Julia-Ann Square Historic District homes greet guests for Christmas tour
PARKERSBURG — Visitors had the chance to see how different people decorate for the Christmas season during the 18th annual Julia-Ann Square Historic District’s Victorian Christmas Home Tour.
On Saturday and Sunday hundreds of people went through the district and toured five homes which have been decorated for the holiday season in a variety of styles, from period to modern.
This year’s tour saw a record number of people throughout the weekend, said organizer Judith Smith whose home was on the tour.
“This is a record number of people on both days,” she said. “(On Saturday), we had over 500 people and (on Sunday) it was a continuous flow of people.”
Smith believed that was due to the warm weather and a push on social media to get the word out about the event.
“We are truly experiencing a wonderful year,” she said.
The homes on this year’s holiday tour included: the Nelly-Dyck House at 1024 Ann St.; the Caswell-Smith House at 1024 Juliana St.; the Dils-Creel House at 1103 Juliana St.; the Scott-Rodersheimer/Quispe House at 1111 Juliana St.; and the Leach-Nicholson House at 1214 Ann St.
“We always try to have five,” Smith said.
Julia-Ann Square is a community of approximately 125 homes, primarily built from the mid-1800s through 1900-1915. The entire district has been on the National Register of Historic Places since 1977. It features various architecture styles, including late Victorian, Colonial Revival and many examples of Queen Anne architecture.
Proceeds from the annual tour and other activities in the district throughout the year are used for improvements to the historic district, Smith said.
“It is our biggest fundraiser,” she said. “Every bit of it goes back into the district.”
Money from the tour has gone to pay for period lighting, arches at the entrances to the district, renovations to Riverview Cemetery and more in the district.
“All the things that you see that are improvements were bought by these wonderful people who come and tour our homes through their entrance fee,” Smith said.
Many of the visitors came to see the homes, how they were laid out, how they were decorated for the holidays and more.
Linda Watson, of Williamstown, has been around old homes all of her life.
“I love old homes and I live in a house that is 107 years old in Williamstown,” she said. “This is a passion of mine.”
She likes the woodwork that goes into many homes, the floor work and many aspects of the architecture as well as the period holiday decorations.
“I grew up in an old home and I have lived in an old home for over 50 years,” Watson said. “It is just my love for older homes.”
Joyce Hawley, of Williamstown, has wanted to go on the home tour for awhile and on Sunday other friends wanted to go so she came out.
“I joined the crowd,” she said.
Hawley was impressed with what she saw.
“It is very beautiful,” she said. “It is just amazing to see how people lived.
“It is very impressive.”
Melanie Drane, of Friendly, had a great time on the tour last year.
“I enjoyed it so much last year that I wanted to come again,” she said.
Judy Johnson, of Vincent, and Diane McMichael, of Barlow, both love older Victorian homes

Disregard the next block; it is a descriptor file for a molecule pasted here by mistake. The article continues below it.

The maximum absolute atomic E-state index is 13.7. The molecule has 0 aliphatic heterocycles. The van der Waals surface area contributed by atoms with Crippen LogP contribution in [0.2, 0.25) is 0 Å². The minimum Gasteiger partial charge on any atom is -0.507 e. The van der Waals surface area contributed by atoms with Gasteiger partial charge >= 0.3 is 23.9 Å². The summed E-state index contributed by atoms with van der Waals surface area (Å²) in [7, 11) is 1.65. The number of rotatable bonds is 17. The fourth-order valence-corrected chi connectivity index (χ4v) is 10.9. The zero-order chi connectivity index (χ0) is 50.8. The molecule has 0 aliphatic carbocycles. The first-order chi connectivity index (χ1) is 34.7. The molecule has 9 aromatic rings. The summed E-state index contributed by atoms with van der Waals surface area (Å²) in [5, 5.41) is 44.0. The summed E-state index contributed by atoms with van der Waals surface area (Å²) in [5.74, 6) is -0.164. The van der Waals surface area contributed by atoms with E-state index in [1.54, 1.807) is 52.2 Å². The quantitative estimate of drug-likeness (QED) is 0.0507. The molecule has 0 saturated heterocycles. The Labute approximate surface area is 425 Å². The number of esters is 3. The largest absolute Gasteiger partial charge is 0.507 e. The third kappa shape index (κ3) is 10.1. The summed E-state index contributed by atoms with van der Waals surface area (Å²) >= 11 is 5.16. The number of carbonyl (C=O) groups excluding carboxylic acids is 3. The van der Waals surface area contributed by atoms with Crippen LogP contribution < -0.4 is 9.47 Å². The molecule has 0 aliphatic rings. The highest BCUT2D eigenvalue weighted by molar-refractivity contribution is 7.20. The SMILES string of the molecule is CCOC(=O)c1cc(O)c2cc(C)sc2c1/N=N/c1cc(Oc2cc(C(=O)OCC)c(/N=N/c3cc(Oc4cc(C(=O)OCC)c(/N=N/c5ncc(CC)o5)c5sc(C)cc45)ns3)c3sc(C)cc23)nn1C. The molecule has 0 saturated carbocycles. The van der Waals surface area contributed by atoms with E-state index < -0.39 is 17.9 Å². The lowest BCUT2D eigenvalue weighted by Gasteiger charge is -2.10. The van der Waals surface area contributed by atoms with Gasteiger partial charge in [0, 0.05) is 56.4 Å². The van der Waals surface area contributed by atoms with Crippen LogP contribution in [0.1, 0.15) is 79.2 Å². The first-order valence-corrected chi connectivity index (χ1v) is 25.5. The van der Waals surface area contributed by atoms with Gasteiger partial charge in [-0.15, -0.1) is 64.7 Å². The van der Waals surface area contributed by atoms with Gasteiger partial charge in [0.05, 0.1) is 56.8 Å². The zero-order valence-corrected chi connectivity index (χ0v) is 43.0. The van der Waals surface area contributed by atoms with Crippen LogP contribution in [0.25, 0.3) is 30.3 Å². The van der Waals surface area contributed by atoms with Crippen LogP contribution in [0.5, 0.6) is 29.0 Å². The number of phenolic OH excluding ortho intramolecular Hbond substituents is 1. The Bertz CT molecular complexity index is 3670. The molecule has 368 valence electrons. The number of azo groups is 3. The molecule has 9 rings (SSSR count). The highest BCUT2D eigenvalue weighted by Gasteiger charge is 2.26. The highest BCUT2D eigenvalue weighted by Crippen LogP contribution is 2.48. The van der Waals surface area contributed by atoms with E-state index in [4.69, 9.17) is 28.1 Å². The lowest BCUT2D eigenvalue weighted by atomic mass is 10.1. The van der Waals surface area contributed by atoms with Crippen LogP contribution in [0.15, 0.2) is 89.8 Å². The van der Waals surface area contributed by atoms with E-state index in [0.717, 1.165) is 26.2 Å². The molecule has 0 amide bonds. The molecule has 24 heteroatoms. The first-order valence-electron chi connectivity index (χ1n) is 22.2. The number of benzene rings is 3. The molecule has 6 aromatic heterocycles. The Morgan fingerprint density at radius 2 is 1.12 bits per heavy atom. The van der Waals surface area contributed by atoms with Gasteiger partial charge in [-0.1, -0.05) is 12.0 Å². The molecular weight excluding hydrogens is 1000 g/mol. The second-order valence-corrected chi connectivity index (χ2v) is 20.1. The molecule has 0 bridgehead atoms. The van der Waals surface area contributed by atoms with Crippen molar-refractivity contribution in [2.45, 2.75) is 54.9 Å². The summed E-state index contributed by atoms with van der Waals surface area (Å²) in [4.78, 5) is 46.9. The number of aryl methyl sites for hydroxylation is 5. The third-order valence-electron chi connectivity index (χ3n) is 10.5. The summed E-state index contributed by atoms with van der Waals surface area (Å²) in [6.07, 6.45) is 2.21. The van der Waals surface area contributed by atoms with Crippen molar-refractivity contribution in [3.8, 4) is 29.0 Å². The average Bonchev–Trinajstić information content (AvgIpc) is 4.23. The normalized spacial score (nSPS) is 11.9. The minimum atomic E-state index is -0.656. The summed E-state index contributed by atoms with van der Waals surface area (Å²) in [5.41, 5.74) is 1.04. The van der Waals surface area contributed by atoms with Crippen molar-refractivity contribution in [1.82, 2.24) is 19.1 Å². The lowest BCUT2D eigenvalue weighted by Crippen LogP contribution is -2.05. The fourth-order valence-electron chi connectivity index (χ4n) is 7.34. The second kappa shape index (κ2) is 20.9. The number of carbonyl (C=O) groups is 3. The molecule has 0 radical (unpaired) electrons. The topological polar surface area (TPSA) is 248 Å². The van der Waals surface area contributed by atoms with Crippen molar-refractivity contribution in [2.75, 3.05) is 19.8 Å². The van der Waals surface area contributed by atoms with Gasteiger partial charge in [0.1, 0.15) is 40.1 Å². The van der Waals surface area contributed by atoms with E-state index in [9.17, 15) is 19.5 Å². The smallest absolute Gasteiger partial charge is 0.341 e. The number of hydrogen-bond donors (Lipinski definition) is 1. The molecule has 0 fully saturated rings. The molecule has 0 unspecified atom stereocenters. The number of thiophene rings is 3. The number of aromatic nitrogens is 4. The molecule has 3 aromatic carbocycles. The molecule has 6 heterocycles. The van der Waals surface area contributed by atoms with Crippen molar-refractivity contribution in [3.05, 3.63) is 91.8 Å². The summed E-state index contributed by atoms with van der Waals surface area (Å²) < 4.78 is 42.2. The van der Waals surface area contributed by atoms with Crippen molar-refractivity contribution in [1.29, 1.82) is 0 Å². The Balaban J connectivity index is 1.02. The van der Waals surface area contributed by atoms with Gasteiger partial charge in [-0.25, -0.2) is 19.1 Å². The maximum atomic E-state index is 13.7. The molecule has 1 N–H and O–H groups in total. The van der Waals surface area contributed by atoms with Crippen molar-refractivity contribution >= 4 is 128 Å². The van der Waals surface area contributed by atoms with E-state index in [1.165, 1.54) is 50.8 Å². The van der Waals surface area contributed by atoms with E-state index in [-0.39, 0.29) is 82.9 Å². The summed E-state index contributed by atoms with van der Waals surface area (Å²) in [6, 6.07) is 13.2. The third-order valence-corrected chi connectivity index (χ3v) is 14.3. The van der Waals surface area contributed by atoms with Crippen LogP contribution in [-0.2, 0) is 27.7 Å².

“We wanted an opportunity to see these dressed in their best Christmas finery,” McMichael said.
The homes represent a little bit of wish fulfillment for the two friends.
“It is like the house we wish we could live in, but since we can’t we like to see how other people live in them,” Johnson said. “It is inspiring and gets you in the holiday mood.”
McMichael said the tour has made her want to go and search for things in her own home.
“It inspires me to go home and find something I haven’t brought out in awhile to use at Christmas, pretty dishes and things,” she said.
In addition to many local people, Smith said they had visitors from Winchester, Va., and many from the Lake Erie area in Ohio. She hopes people get the sense of history that is part of the district.
“I hope the people who come on the tour, they gain an appreciation for these houses,” Smith said. “It is truly remarkable and wonderful that they are all still here. There is so much history in each house.”
The district at large housed so many important people from West Virginia’s history, including the state’s first U.S. Senator Peter Van Winkle, Governor William E. Stevenson and Joseph H. Diss Debar who created the seal for the state of West Virginia.
“There is just a wealth of information and history that many in Parkersburg have no idea is here,” Smith said.
Justin Roedersheimer, who owns the house at 1111 Juliana St. with Mario Quispe, said they wanted to be on this year’s tour to help raise the visibility of the neighborhood.
They want to be stewards to take care of the homes in the neighborhood for the benefit of the whole community.
“We really want to impart the history of Parkersburg on the people who live here and to those who are visiting,” Roedersheimer said. “We want to bring more people in to enjoy the neighborhood.”
The neighborhood is unique in Parkersburg and they want people to be able to really cherish it, he said. They had a lot of people come to their house throughout the weekend.
“We had about 600 people come through (Saturday) and (Sunday) we ran out of tickets very quickly,” Roedersheimer said. “They have been wonderful, very appreciative and very polite.”